Premier breaks from tradition for election start
Queensland Premier Annastacia Palaszczuk has kicked off her election campaign and headed straight for Mount Isa, the state's safest seat and held by crucial crossbencher Robbie Katter.
Mr Katter, leader of the Katter's Australian Party and commander of three of the seven crossbench votes in the current Queensland parliament, holds the enormous northwest Queensland electorate of Traeger by 28.49 per cent.
In a break from tradition, Ms Palaszczuk has flown to the resources capital of Queensland, despite expectations she might go directly to must-win marginal coastal regional Labor seats in Townsville and Cairns.
Labor holds 48 of the parliament's 93 electorates, a two-seat majority, with the LNP
on 38. The Opposition needs a net gain of nine seats to win majority government. Eight of Labor's seats are regional and are held on a margin of less than 4.5 per cent.
She is expected to centre the second day of her re-election push on mining - an issue she tried to avoid during her 2017 campaign, when Indian conglomerate Adani's controversial Carmichael coal mine project dominated.
Ms Palaszczuk's Labor government was hammered from both sides: anti-Adani environmental activists demanding the project be stopped, and pro-resources rural and regional communities - including Labor-aligned unions - demanding it go ahead to provide much-needed jobs.
Recently, the CFMEU slammed the government for forgetting its blue-collar roots, by stalling approvals of New Hope's New Acland coal mine expansion, west of Brisbane. The union's construction and mining divisions left Labor's dominant Left faction, promising not to provide donations, manpower or other resources to the government for this campaign.
While both sides of politics have ruled out doing a deal with minor parties or independents to form government, Mr Katter has told The Australian he's willing to help Labor or the LNP to form minority government - but his price is support for key north Queensland initiatives.
In an interview with The Australian, he said he's willing to negotiate with both sides of politics in the event of a hung parliament, but the price of power is ambitious demands for
regional Queensland, including a state-funded rail line to open up the burgeoning Galilee coal province.
He wants part of the $5bn Queensland Future Fund - established by former Treasurer Jackie Trad to pay down debt - quarantined to build infrastructure in north Queensland and run by
an independent corporation. And he wants the "weak" four per cent ethanol mandate - negotiated by the minor party with Ms Palaszczuk's first-term minority government in 2017 - beefed up to an enforced 10 per cent.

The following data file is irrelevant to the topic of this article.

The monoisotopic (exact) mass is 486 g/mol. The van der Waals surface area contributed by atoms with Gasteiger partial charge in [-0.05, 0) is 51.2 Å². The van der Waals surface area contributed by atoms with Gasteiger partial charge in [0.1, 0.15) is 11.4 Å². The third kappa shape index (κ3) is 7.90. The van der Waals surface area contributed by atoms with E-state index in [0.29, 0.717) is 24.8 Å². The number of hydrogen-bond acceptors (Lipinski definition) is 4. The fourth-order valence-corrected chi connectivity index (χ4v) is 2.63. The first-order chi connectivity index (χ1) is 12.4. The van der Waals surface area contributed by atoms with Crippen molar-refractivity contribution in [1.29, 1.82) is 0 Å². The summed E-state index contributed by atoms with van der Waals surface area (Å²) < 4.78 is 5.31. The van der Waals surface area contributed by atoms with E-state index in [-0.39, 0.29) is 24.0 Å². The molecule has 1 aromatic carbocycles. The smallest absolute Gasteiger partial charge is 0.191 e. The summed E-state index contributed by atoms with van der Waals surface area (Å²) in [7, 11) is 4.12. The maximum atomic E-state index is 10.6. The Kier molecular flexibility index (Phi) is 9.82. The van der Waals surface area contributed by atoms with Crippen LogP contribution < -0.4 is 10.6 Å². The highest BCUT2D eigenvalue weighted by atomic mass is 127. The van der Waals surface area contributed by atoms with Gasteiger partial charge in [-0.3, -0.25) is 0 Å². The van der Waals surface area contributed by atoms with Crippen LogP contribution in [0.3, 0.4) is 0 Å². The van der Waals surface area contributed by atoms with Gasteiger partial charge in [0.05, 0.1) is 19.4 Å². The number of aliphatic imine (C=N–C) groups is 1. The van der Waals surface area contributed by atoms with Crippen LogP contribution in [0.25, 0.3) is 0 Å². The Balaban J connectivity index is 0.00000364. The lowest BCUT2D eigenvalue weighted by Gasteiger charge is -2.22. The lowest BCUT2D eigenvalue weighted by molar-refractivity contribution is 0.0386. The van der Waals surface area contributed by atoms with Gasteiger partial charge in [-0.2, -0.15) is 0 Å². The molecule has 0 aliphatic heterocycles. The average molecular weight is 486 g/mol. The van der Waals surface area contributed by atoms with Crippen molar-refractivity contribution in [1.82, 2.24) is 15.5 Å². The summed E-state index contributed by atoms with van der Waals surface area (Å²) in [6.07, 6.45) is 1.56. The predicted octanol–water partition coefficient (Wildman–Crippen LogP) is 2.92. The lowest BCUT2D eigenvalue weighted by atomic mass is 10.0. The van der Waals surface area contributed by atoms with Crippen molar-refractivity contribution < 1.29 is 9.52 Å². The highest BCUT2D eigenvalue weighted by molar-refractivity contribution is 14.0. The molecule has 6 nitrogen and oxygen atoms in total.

Mr Katter will also call for the building of more dams, including the Hells Gate dam north of Charters Towers, and the Hughenden Irrigation project.
Earlier today, Ms Palaszczuk said it was "up to the market" if the Galilee Basin coal province becomes one of the world's largest, declaring she supports jobs in coal.
Ms Palaszczuk's Labor government rushed to sign a royalties deal with Indian mining conglomerate Adani, which is building a large thermal coal mine in the Galilee Basin, which Labor sources said was to remove the "barnacles" before the election campaign, which kicked off today.
During the 2017 election campaign, Ms Palaszczuk's travels were marred by anti-Adani protesters, and Labor's federal campaign last year was also dogged by the issue of the party's equivocal support for coal mining.
Asked whether she hoped the Galilee Basin would fulfil its promise as one of the world's largest coal provinces, Ms Palaszczuk said: "That's up to the market, but let me say very clearly, we support the resources industry, I've made that absolutely clear".
"We back jobs, whether they be in coal, whether they be in copper, whether they be in bauxite, whether they be in renewables.
Queenslanders are employed in a whole range of fields … in other parts of the world, people are not working. Mining is shut down, agriculture is shut down, schools are just going back in some countries (due to COVID-19)," she said.
After federal Labor's drubbing at the 2019 federal election, particularly in Queensland, Ms Palaszczuk announced she was unhappy with her government's progress in progressing Adani's approvals, and ordered they be fast-tracked.
Asked if her government was re-elected, would she give the other Galilee Basin proponents the confidence their approvals would go through speedily, Ms Palaszczuk demurred.
"The approvals have to go through the normal processes," she said.
Originally published as Premier breaks from tradition for election start